Phi Beta Sigma values participation in service and community

Phi Beta Sigma is one of the over 20 Greek organizations on Seton Hall’s campus that has remained relatively active in the community despite having only five active members.

The fraternity, which became an official Seton Hall fraternity in 1996, and has seven members total, according to Mariel Pagan, assistant director for Greek Life, clubs and organizations. Five of the members are active, while two are considered inactive.

In order to become a recognized organization, chapters must have at least one enrolled student that is “actively engaged” in Greek Life and the campus community, Pagan said.

An active member is one that is able to make a monetary and time commitment to the organization, according to Pagan.

According to Phi Beta Sigma’s official web site, the fraternity was founded at Howard University in Washington, D.C., on Jan. 14, 1914. It was founded by A. Langston Taylor, Leonard F. Morse and Charles I. Brown, who wanted to organize a fraternity that “would exemplify the ideals of brotherhood, scholarship and service,” the website said.

Junior Charles Hurley is the president of Seton Hall’s Phi Beta Sigma chapter, Alpha Nu Alpha.

Hurley did not return requests for comment as of press time.

According to Pagan, Alpha Nu Alpha has participated in many service projects and initiatives, such as a walk to raise money for Sickle Cell Anemia.

Pagan said they also plan to participate in DOVE’s Service on Saturdays program.

“The chapter has hosted a variety of educational and social programs throughout the year,” Pagan said. “For example, last year for their ‘Sigma Week,’ the chapter hosted a lecture program called ‘The Notable Men of Sigma,’ a roundtable discussion entitled, ‘What We Won’t Talk About’ and a program with GDS entitled, ‘Sigma Chef.'”

Part of Phi Beta Sigma’s mission, according to their official web site, is to insure that the fraternity represents “Culture for Service and Service for Humanity.”

“To optimize Phi Beta Sigma’s effectiveness, the fraternity will ensure that the fraternity programs are focused and committed to serving humanity,” the web site said.

Sigma, which is what the fraternity has been nicknamed on campus, was nominated for the Greek Organization of the Year award at the 2010 Leadership Awards for their community involvement and contributions, according to Pagan.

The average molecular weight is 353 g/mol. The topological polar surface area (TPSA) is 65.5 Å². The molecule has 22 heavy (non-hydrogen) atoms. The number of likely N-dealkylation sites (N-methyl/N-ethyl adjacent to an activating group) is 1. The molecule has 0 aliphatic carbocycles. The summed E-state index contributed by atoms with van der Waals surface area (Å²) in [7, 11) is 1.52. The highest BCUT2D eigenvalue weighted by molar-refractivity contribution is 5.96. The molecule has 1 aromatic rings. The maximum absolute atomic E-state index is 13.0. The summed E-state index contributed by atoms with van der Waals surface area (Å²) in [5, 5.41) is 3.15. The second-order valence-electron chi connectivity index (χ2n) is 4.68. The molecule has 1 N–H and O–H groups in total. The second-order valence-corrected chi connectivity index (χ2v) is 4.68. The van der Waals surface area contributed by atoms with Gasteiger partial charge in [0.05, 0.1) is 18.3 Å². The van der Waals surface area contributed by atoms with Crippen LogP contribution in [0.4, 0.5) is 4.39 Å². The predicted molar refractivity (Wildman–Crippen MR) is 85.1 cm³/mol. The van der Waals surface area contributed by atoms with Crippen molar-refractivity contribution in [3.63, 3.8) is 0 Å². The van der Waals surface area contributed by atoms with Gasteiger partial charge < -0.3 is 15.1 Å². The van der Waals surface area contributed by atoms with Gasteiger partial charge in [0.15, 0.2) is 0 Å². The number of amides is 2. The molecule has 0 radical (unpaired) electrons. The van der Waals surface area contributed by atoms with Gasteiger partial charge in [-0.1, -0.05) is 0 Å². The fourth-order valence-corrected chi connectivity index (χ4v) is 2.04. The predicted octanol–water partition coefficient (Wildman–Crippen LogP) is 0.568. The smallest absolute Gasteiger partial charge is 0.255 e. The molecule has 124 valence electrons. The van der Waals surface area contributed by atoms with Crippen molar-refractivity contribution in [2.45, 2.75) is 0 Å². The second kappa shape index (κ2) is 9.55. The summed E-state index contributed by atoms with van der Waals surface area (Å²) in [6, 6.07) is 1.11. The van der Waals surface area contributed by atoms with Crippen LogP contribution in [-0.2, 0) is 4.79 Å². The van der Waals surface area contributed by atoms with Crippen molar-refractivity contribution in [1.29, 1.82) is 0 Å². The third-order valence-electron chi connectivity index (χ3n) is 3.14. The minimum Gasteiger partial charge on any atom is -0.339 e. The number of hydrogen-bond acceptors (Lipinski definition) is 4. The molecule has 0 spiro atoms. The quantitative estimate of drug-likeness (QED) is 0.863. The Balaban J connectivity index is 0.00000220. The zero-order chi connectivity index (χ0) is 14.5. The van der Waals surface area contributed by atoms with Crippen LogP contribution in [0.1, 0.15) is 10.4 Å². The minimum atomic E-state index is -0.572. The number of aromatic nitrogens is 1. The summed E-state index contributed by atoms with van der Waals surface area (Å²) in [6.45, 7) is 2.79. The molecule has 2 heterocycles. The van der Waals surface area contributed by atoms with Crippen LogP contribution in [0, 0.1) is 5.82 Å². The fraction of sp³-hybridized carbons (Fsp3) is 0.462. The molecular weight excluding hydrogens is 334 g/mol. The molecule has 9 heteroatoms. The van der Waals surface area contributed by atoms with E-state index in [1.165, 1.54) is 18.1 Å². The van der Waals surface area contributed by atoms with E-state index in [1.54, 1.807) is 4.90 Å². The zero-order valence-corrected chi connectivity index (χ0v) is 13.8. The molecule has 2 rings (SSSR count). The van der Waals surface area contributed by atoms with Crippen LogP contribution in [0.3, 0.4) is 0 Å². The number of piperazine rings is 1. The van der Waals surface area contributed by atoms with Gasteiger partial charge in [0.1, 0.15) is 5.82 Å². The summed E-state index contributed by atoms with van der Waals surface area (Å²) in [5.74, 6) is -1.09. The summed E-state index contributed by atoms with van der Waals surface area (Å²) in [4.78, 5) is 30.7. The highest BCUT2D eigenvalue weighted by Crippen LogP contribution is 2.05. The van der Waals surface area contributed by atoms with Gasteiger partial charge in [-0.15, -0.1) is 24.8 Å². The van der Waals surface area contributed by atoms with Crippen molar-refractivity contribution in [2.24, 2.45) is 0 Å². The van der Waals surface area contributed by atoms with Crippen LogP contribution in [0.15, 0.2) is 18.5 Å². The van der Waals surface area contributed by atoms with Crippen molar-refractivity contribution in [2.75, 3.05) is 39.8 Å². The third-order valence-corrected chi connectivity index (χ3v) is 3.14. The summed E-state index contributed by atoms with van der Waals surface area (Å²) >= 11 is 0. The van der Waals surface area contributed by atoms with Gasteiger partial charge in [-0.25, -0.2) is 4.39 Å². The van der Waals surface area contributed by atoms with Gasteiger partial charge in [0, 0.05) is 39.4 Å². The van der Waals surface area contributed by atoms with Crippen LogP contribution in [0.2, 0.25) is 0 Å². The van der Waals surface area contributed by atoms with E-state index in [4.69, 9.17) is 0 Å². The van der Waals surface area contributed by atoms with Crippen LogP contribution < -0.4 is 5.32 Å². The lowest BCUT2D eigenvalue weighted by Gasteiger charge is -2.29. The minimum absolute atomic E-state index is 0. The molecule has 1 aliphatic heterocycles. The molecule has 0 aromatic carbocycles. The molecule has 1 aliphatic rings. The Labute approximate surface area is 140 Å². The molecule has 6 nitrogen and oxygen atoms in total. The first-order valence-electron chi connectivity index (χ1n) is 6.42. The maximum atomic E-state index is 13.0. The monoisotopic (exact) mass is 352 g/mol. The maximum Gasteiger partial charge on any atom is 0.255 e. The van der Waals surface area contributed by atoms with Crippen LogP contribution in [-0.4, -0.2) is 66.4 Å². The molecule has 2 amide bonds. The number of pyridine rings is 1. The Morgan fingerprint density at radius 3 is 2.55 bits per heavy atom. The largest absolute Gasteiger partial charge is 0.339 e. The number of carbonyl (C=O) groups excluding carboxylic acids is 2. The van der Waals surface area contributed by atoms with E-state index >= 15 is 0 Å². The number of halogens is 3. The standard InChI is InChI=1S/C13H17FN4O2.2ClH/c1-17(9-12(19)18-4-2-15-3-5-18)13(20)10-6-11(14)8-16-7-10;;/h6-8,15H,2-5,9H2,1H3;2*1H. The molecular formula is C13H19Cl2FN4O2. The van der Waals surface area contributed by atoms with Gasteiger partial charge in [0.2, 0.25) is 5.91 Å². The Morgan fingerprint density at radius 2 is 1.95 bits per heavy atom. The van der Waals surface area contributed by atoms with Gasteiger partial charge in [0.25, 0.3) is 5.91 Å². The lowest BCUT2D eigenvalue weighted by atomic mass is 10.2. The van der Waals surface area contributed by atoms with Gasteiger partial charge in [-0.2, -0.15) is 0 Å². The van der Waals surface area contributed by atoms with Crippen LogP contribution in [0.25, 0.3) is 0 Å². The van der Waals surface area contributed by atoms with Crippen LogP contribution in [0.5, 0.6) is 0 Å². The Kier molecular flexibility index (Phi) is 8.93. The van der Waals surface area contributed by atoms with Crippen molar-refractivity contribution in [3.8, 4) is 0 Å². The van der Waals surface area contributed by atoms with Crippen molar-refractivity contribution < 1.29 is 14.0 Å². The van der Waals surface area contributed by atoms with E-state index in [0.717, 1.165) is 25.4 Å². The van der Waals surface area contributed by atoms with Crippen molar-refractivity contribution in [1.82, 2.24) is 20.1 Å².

Sigma has come to the forefront in recent news because of the off-campus shooting that occurred Sept. 25, which resulted in the death of Jessica Moore and the wounding of two other Seton Hall students at an East Orange house rented by Sigma brothers.

However, the University does not sanction Greek housing, according to Pagan.

“The most obvious reason for not having what most think of when they say ‘Greek housing’ is that the University does not have resources of space or funds to develop Greek housing,” Pagan said.

Since the University has over 20 Greek organizations, University sanctioned Greek housing would mean that 20 or more houses would have to be built or purchased, Pagan said. The purchasing of houses to be made into Greek housing would also mean renovations so that the houses could be brought up to code.

“It just isn’t a plan supportable by resources,” Pagan said.

Pagan also said that the fraternity will not be required to go through the University’s Community Standards process, which is standard for off-campus incidents involving members of the Seton Hall community, because the alleged gunman and alleged accomplice in the Sept. 25 shooting were not members of the University community.

In addition to being known for their commitment to service, many notable individuals started off as Sigma brothers such as the Rev. Al Sharpton, a civil rights activist, Al Roker, television personality and weather reporter and Andrew Valmon, a Seton Hall alumnus and three time Olympic gold medalist in track.

Jessica Sutcliffe can be reached at jessica.sutcliffe@student.shu.edu.

Author: Staff Writer

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